Well, twenty years later, ‘bout 1864, Grover Dinkle was out at Possum Corners one night crawdad fishin,’ drinkin’ a jug of moonshine, and tryin’ to figure out a way to escape  joinin’ the Confederacy and gettin’ his butt shot off. 


And all of a sudden, they was a loud splashin’,  whooshin’ sound,  so Grover looks up,  and they’s a big old eddy goin’ on in the middle of the pond, and Yep!  The Possum Corners Catfish Monster jettisons up out of the water and jumps up ‘bout fifty feet up in the air spoutin’ ink from his spout, flashin’ his  teeth in the moonlight, twitchin’ his whiskers,  and goin’ ROAR!  ROAR!  He must’ve been thirty feet wide and ‘bout sixty feet tall.  He looks ‘round the countryside, like you would if you didn’t get out much I guess, and goes right back down into the pond, just like that, leavin’ air bubbles and ripples and foam and pond scum splashed all over the place. 


Well, Grover drops his pail of crawdads, which gratefully scurries back into the pond, and runs as fast as he can to town, where he busts in the saloon and tells everbody what he just seen.


  Well, they listen for a few minutes, grinnin’ and winkin’ at one another and buyin’ Grover a whiskey.  Finally they tell him to go sleep it off, just like everbody told me to do about Abraham Lincoln, but they remembered and passed the story down to their youngins, and so on.  So the legend continued to grow.


Grover, if you’re wonderin’, swore off liquor and walked to Mapleville the next day and joined the Confederacy, which he served proudly and  bravely ‘til he got to Shiloh, where he got his butt shot off. 


Well, ‘bout twenty more years went by, and one summer mornin’ in July, 1885, Eli Estes went out to the pond one day a’spoonin’ with Miss Anna Mae Purvis, and he was wrestlin’ with her bustle and tryin’ to convince her of his good and pure intents, when they heard a ferocious whooshin’ and swooshin’ and splashin’ and they looked over at the pond.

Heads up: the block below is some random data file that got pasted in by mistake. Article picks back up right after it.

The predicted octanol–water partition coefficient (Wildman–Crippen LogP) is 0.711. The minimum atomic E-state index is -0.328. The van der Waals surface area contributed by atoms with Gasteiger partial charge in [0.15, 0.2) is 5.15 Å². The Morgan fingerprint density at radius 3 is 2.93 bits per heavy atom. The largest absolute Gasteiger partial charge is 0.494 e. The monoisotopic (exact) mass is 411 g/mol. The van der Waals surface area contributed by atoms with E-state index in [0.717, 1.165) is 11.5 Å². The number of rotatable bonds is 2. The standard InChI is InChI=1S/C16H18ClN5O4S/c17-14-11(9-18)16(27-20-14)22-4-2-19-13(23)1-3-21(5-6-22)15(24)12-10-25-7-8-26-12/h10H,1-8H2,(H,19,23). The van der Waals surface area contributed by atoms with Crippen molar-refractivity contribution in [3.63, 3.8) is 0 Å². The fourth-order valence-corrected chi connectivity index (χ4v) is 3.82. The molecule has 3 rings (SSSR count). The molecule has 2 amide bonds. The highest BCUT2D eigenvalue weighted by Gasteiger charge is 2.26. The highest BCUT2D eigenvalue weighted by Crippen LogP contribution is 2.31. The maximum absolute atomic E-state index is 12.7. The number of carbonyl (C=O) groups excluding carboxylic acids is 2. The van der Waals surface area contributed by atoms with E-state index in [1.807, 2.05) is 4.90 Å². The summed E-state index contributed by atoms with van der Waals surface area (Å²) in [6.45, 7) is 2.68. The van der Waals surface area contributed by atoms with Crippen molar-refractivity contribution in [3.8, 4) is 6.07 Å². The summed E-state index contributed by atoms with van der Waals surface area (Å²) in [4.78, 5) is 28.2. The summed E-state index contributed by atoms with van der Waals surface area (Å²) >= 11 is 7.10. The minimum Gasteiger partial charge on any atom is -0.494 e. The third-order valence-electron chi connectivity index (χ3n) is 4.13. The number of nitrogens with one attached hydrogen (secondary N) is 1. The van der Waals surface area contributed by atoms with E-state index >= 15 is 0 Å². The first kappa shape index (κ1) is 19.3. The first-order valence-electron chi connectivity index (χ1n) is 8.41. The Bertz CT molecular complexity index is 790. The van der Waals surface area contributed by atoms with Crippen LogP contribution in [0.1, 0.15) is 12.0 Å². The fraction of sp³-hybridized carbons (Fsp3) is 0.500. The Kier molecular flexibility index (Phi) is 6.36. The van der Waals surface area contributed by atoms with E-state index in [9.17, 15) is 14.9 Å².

And the biggest old whiskered catfish with ‘bout three hundred teeth you ever saw jumped up ’bout a hundred feet out of the water, spoutin’ ink,  doin’ a somersault in mid-air and lookin’ round with  big beady eyes, and goin’  ROAR!  ROAR!  and then it falls right on back down into the pond with a huge old splash that drenches  Miss Anna Mae, so she was obliged to take her dress off in order not to catch her death of cold.


  After while, they go back into town and tell everbody about the huge, spoutin’ somersaltin’ catfish they seen, but everbody figured they was just makin’ it up to explain why they’d disappeared from Sunday school for three hours.


After that, Eli never could convince anybody he was tellin’ the truth about anything.


He’d go “Hey Artemus, I saw a three-legged raccoon the other day,” and Artemus’d go “Haw haw, was he strollin’ on the boardwalk with a giant catfish and a polkie-dot parasol, too?”


  But still, everbody remembered the story and passed it on down to they youngins.


If y’all’re wonderin’, Eli and Anna Mae got hitched up pretty soon after that and  had ‘em bout’ twenty youngins ‘fore Anna Mae got wore out and told Eli enough was enough. They favorite bedtime story was to tell all the youngins ‘bout the time, many years ago,  when Ma and Pa  was courtin’  and sittin’ out at Possum Creek one day readin’ the bible to one another, when  Jonah’s whale  jumped out of the pond and quoted 2:3 to ‘em.


So naturally, they kids told the same story ‘bout Grammy and Grampy to they own kids, and so on.


Well, ‘bout forty years passed, and on May 10, 1915, Hiram Birdseed, who was tryin’ to be a poet, was sittin’  under a tree out at Possum Corners with a bottle of absinthe and  composin’ a sonnet for  Miss Rebecca Applebottom, who was this cute lil’ long-haired gal he had his eye on. 


Thine eyes,

Orbs!  Moonlight! 

Thine tresses,

Gold’n streams of sunshine!  (Rays?   Beams? Work on this)

Thine teeth,


That’s as far as he’d got, when all of a sudden there was this whirrin’ and splashin’ and roarin’ and he looked up and, you guessed it, there it was!  Yep!  Thine Possum Corners  Catfish Monster!